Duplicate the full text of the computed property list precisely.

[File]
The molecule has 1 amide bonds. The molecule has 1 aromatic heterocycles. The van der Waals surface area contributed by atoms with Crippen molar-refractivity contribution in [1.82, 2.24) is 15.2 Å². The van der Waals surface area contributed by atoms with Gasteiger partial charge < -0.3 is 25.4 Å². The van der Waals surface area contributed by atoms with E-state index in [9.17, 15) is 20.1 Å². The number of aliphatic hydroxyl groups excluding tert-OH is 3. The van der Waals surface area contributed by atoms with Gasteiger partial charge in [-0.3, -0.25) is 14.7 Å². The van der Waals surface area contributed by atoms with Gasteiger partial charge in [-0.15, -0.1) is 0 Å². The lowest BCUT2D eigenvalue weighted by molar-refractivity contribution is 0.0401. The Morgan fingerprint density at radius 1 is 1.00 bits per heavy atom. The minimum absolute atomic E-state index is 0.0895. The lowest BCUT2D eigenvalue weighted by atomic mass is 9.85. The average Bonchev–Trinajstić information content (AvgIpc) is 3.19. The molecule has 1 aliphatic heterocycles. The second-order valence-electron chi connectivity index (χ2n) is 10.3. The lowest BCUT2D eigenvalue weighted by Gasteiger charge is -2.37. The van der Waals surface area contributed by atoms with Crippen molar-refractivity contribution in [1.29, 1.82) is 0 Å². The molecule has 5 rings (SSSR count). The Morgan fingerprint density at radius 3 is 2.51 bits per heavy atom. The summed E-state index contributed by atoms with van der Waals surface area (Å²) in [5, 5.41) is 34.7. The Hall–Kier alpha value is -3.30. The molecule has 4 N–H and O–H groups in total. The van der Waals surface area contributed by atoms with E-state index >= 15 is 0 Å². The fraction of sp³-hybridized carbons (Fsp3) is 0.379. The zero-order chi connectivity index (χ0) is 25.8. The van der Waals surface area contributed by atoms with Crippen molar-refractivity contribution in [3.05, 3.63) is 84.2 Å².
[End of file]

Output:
The molecule has 1 amide bonds. The molecule has 1 aromatic heterocycles. The van der Waals surface area contributed by atoms with Crippen molar-refractivity contribution in [1.82, 2.24) is 15.2 Å². The van der Waals surface area contributed by atoms with Gasteiger partial charge < -0.3 is 25.4 Å². The van der Waals surface area contributed by atoms with E-state index in [9.17, 15) is 20.1 Å². The number of aliphatic hydroxyl groups excluding tert-OH is 3. The van der Waals surface area contributed by atoms with Gasteiger partial charge in [-0.3, -0.25) is 14.7 Å². The van der Waals surface area contributed by atoms with Gasteiger partial charge in [-0.15, -0.1) is 0 Å². The lowest BCUT2D eigenvalue weighted by molar-refractivity contribution is 0.0401. The Morgan fingerprint density at radius 1 is 1.00 bits per heavy atom. The minimum absolute atomic E-state index is 0.0895. The lowest BCUT2D eigenvalue weighted by atomic mass is 9.85. The average Bonchev–Trinajstić information content (AvgIpc) is 3.19. The molecule has 1 aliphatic heterocycles. The second-order valence-electron chi connectivity index (χ2n) is 10.3. The lowest BCUT2D eigenvalue weighted by Gasteiger charge is -2.37. The van der Waals surface area contributed by atoms with Crippen molar-refractivity contribution in [1.29, 1.82) is 0 Å². The molecule has 5 rings (SSSR count). The Morgan fingerprint density at radius 3 is 2.51 bits per heavy atom. The summed E-state index contributed by atoms with van der Waals surface area (Å²) in [5, 5.41) is 34.7. The Hall–Kier alpha value is -3.30. The molecule has 4 N–H and O–H groups in total. The van der Waals surface area contributed by atoms with E-state index >= 15 is 0 Å². The fraction of sp³-hybridized carbons (Fsp3) is 0.379. The zero-order chi connectivity index (χ0) is 25.8. The van der Waals surface area contributed by atoms with Crippen molar-refractivity contribution in [3.05, 3.63) is 84.2 Å².